On 22 May 1930 Saunders was giving passenger flights in Te Awamutu, New Zealand, when his de Havilland Gipsy Moth went into a tail spin and crashed, killing his passenger instantly, while Saunders died from his injuries later.[2][16]


  1. ^ a b c d e f g h i "Alfred William Saunders". The Aerodrome. 2016. Retrieved 26 May 2016. 
  2. ^ a b "Family Notices". Western Mail. XLV (2311). Perth, Western Australia. 29 May 1930. p. 4. Retrieved 26 May 2016 – via National Library of Australia. 
  3. ^ "No. 29174". The London Gazette (Supplement). 25 May 1915. p. 5093. 
  4. ^ "No. 29468". The London Gazette (Supplement). 8 February 1916. p. 1570. 
  5. ^ "No. 29756". The London Gazette (Supplement). 19 September 1916. p. 9175. 
  6. ^ "No. 30266". The London Gazette (Supplement). 31 August 1917. p. 9132. 
  7. ^ "No. 30315". The London Gazette (Supplement). 28 September 1917. p. 10134.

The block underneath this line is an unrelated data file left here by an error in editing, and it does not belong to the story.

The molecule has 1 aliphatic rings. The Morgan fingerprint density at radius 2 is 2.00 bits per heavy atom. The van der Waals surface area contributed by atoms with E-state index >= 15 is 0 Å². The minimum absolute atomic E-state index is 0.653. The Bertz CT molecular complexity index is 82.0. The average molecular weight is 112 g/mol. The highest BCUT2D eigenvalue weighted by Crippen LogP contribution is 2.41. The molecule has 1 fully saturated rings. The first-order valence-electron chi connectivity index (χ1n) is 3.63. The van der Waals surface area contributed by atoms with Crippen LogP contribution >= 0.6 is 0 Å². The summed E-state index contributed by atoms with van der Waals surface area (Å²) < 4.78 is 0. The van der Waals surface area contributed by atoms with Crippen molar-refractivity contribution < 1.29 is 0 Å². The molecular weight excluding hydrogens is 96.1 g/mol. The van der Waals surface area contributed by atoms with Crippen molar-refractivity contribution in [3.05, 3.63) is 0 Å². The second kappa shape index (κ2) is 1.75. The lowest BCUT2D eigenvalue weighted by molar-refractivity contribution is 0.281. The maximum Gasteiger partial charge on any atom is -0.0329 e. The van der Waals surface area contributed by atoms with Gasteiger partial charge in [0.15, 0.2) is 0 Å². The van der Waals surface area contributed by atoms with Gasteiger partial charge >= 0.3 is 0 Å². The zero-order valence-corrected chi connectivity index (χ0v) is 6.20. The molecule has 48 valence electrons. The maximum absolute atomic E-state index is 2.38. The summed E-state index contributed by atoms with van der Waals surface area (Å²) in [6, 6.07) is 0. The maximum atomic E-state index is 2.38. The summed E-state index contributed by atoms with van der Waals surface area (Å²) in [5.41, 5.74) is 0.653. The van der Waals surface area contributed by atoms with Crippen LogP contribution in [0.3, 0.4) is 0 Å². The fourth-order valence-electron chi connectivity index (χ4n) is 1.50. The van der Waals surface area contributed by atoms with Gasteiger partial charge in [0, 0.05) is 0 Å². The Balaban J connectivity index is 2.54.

8. ^ "No. 30836". The London Gazette. 9 August 1918. p. 9383. 
  9. ^ "No. 30827". The London Gazette (Supplement). 2 August 1918. p. 9203. 
  10. ^ "No. 31730". The London Gazette. 13 January 1920. p. 562. 
  11. ^ "No. 31685". The London Gazette. 12 December 1919. p. 15483. 
  12. ^ "No. 31947". The London Gazette (Supplement). 18 June 1920. p. 6757. 
  13. ^ "No. 32793". The London Gazette. 6 February 1923. p. 912. 
  14. ^ "No. 33002". The London Gazette. 16 December 1924. p. 9156. 
  15. ^ "No. 33251". The London Gazette. 25 February 1927. p. 1257. 
  16. ^ "News In Brief". Great Southern Herald. XXVIII (2972). Katanning, Western Australia. 24 May 1930. p. 1. Retrieved 26 May 2016 – via National Library of Australia.